January 9, 2005


THE VANISHING: In “Collapse,” Jared Diamond shows how societies destroy themselves. (MALCOLM GLADWELL, 2004-12-27, The New Yorker)

A thousand years ago, a group of Vikings led by Erik the Red set sail from Norway for the vast Arctic landmass west of Scandinavia which came to be known as Greenland. It was largely uninhabitable—a forbidding expanse of snow and ice. But along the southwestern coast there were two deep fjords protected from the harsh winds and saltwater spray of the North Atlantic Ocean, and as the Norse sailed upriver they saw grassy slopes flowering with buttercups, dandelions, and bluebells, and thick forests of willow and birch and alder. Two colonies were formed, three hundred miles apart, known as the Eastern and Western Settlements. The Norse raised sheep, goats, and cattle. They turned the grassy slopes into pastureland. They hunted seal and caribou. They built a string of parish churches and a magnificent cathedral, the remains of which are still standing. They traded actively with mainland Europe, and tithed regularly to the Roman Catholic Church. The Norse colonies in Greenland were law-abiding, economically viable, fully integrated communities, numbering at their peak five thousand people. They lasted for four hundred and fifty years—and then they vanished.

The story of the Eastern and Western Settlements of Greenland is told in Jared Diamond’s “Collapse: How Societies Choose to Fail or Succeed” (Viking; $29.95). Diamond teaches geography at U.C.L.A. and is well known for his best-seller “Guns, Germs, and Steel,” which won a Pulitzer Prize. In “Guns, Germs, and Steel,” Diamond looked at environmental and structural factors to explain why Western societies came to dominate the world. In “Collapse,” he continues that approach, only this time he looks at history’s losers—like the Easter Islanders, the Anasazi of the American Southwest, the Mayans, and the modern-day Rwandans. We live in an era preoccupied with the way that ideology and culture and politics and economics help shape the course of history. But Diamond isn’t particularly interested in any of those things—or, at least, he’s interested in them only insofar as they bear on what to him is the far more important question, which is a society’s relationship to its climate and geography and resources and neighbors. “Collapse” is a book about the most prosaic elements of the earth’s ecosystem—soil, trees, and water—because societies fail, in Diamond’s view, when they mismanage those environmental factors.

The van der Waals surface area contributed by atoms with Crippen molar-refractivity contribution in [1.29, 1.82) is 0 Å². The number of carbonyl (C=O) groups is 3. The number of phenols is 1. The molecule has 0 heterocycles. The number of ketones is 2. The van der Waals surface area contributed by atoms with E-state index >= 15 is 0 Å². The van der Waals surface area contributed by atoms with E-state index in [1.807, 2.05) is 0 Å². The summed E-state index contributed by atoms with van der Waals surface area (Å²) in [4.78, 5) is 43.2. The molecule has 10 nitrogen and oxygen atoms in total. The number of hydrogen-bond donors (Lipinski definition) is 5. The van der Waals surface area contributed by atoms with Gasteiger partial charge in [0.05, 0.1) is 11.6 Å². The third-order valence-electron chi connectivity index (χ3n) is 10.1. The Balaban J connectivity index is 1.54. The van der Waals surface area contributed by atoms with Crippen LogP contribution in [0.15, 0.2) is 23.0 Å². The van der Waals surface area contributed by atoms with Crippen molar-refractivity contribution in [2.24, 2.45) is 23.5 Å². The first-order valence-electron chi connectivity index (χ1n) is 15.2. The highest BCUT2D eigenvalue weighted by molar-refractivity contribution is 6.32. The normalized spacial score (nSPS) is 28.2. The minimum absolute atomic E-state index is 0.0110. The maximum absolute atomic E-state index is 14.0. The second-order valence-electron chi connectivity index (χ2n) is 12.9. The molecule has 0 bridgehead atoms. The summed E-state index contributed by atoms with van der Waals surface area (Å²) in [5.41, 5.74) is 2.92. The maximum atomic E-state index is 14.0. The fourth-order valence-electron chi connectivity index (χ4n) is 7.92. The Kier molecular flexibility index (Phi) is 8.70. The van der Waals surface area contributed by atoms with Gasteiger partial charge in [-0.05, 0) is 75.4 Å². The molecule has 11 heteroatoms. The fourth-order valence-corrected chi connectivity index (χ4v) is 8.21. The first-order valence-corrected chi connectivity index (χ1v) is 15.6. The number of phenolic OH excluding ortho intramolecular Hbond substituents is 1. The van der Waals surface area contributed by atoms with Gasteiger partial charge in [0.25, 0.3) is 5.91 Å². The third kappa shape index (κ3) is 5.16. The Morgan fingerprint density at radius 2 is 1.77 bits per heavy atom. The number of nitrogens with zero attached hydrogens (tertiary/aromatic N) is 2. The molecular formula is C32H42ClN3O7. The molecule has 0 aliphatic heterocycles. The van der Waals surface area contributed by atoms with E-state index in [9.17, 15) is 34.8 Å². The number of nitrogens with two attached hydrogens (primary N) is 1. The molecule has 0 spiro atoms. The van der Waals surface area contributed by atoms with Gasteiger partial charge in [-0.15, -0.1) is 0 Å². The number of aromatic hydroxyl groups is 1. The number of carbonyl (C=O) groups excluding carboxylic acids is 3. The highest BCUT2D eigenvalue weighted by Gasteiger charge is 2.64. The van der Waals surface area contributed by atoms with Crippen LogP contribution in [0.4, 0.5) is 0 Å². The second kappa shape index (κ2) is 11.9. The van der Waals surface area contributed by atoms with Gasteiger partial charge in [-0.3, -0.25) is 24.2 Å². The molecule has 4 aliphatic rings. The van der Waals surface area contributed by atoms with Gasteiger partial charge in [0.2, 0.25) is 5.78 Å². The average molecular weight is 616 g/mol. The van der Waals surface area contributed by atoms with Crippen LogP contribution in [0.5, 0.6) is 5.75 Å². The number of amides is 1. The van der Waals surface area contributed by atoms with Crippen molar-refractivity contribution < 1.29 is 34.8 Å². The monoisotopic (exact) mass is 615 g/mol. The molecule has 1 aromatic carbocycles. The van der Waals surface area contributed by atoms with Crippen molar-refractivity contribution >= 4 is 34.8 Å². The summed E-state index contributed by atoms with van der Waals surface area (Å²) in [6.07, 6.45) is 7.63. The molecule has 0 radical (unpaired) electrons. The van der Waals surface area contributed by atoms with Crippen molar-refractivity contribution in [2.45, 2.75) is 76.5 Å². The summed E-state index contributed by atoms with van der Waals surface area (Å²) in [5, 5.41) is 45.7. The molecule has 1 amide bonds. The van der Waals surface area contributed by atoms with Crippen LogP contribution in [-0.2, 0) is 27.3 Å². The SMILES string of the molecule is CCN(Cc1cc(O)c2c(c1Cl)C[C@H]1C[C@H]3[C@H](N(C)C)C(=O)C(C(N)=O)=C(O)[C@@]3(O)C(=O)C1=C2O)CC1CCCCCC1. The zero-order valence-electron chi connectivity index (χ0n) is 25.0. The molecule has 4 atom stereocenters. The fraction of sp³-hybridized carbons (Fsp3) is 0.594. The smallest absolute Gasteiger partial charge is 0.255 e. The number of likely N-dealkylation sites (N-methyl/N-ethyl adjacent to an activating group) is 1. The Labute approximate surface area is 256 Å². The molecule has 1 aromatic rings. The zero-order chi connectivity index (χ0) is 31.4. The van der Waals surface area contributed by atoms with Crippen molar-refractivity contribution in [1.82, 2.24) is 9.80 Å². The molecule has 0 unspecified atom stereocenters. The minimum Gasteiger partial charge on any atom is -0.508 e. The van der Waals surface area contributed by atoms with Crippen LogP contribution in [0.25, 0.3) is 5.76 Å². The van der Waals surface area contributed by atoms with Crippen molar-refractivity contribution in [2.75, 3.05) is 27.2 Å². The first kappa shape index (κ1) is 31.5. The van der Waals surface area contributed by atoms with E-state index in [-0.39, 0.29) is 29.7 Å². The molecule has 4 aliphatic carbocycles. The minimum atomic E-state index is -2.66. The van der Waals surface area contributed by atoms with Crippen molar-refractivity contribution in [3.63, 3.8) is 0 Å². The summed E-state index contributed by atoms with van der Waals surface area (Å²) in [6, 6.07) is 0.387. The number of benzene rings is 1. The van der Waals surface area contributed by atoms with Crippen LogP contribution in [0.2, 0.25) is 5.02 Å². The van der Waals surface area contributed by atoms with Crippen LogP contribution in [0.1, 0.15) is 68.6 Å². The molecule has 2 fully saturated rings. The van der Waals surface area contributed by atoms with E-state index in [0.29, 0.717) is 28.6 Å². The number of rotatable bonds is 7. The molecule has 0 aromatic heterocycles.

There was nothing wrong with the social organization of the Greenland settlements. The Norse built a functioning reproduction of the predominant northern-European civic model of the time—devout, structured, and reasonably orderly. In 1408, right before the end, records from the Eastern Settlement dutifully report that Thorstein Olafsson married Sigrid Bjornsdotter in Hvalsey Church on September 14th of that year, with Brand Halldorstson, Thord Jorundarson, Thorbjorn Bardarson, and Jon Jonsson as witnesses, following the proclamation of the wedding banns on three consecutive Sundays.

The problem with the settlements, Diamond argues, was that the Norse thought that Greenland really was green; they treated it as if it were the verdant farmland of southern Norway. They cleared the land to create meadows for their cows, and to grow hay to feed their livestock through the long winter. They chopped down the forests for fuel, and for the construction of wooden objects. To make houses warm enough for the winter, they built their homes out of six-foot-thick slabs of turf, which meant that a typical home consumed about ten acres of grassland.